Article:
- Hardcover: 256 pages
- Publisher: Thomas Dunne Books; First Edition edition (October 3, 2006)
- Language: English
- ISBN-10: 0312359179
- ISBN-13: 978-0312359171
- Product Dimensions: 6.2 x 0.9 x 8.1 inches
- Shipping Weight: 13.6 ounces
- Average Customer Review: 1 customer review
- Amazon Best Sellers Rank: #1,478,087 in Books (See Top 100 in Books)
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My First Seven Years (Plus a Few More): A Memoir First Edition Edition
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From Publishers Weekly
Starred Review. Fo, Italy's leading contemporary playwright, who was awarded the Nobel Prize for Literature in 1997, is a radical dramatist best known for his political satire Accidental Death of an Anarchist (1970). In staging his provocative plays on such social and political issues as abortion, political corruption and organized crime, the controversial Fo was attacked and censored. In this memoir, he offers a lively, evocative narrative of his youth. Born in 1926, Fo grew up on the shores of Lake Maggiore in northern Italy, and he vividly recalls his childhood experiences, encountering jazz musicians, circus performers and, most importantly, storytellers. From his grandfather and locals, he learned the art of improvisatory storytelling: "Their language and tales made an indelible mark." In the concluding chapters he writes of WWII and gives an amusing but tense account of sneaking a trainload of British and South African prisoners disguised as women out of Italy and into Switzerland. Writing with verve, wit and an imaginative flair, Fo reveals the roots of his caustic satires, his commedia dell'arte style and his anarchistic attitudes. (Oct. 4)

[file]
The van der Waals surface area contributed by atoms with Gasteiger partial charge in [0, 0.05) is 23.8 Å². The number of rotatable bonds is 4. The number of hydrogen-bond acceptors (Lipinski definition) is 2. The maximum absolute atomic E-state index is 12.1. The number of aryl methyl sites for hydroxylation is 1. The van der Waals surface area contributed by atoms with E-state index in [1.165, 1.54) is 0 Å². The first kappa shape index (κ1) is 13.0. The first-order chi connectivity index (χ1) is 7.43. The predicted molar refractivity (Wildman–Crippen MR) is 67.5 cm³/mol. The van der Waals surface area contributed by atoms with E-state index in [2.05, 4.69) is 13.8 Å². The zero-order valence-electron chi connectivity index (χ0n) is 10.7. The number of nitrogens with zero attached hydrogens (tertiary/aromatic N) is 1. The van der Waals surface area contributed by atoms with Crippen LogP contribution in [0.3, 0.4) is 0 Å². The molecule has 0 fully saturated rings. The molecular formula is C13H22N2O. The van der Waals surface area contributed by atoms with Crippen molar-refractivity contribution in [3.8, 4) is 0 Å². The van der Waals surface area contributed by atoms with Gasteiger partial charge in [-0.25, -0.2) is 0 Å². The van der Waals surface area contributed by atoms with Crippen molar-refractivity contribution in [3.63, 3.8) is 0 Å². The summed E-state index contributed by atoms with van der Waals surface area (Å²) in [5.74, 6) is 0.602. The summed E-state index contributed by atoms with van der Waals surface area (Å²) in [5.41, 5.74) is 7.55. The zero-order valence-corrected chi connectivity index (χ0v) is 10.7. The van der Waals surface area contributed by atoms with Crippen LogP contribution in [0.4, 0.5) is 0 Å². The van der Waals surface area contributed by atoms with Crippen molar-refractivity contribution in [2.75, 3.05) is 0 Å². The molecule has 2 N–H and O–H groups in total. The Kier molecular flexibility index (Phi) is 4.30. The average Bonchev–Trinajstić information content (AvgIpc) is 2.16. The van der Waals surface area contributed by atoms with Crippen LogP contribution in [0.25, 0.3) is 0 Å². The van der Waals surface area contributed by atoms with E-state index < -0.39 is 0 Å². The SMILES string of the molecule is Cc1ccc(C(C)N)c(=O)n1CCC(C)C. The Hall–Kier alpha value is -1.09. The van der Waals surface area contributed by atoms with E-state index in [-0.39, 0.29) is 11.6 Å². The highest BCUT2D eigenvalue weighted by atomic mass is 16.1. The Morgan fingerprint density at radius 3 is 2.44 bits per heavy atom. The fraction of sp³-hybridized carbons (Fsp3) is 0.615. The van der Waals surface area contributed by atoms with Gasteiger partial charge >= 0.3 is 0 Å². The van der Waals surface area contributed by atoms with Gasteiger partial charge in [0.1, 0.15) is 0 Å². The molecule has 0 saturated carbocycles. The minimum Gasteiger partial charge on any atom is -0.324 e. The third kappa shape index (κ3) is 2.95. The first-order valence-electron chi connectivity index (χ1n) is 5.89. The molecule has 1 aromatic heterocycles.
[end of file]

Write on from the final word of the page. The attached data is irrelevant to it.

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In spare comic vignettes translated from the Italian, the Nobel Prize-winning playwright chats about growing up in a mountain village during the 1930s and '40s and how those boyhood roots affected his storytelling and performance art. He hints at some exciting stuff, and readers will wish there was more about his family's work with the partisans in smuggling Jews and Allied prisoners across the border to Switzerland. But he is so concerned with avoiding the heroic that the narrative, full of ruminations about first love, becomes almost too laid-back in tone. Most interesting is the talk about his discovery of "underlying paradox," which became the basis for his writing. In a hilarious chapter, he shows how paradox works in the Ulysses saga ("it's clear that Ulysses never had the slightest intention of returning home. He was more than happy with his round of non-stop affairs"). Many of these vignettes, ripe with ironic fun, are perfect for reading aloud. Hazel Rochman
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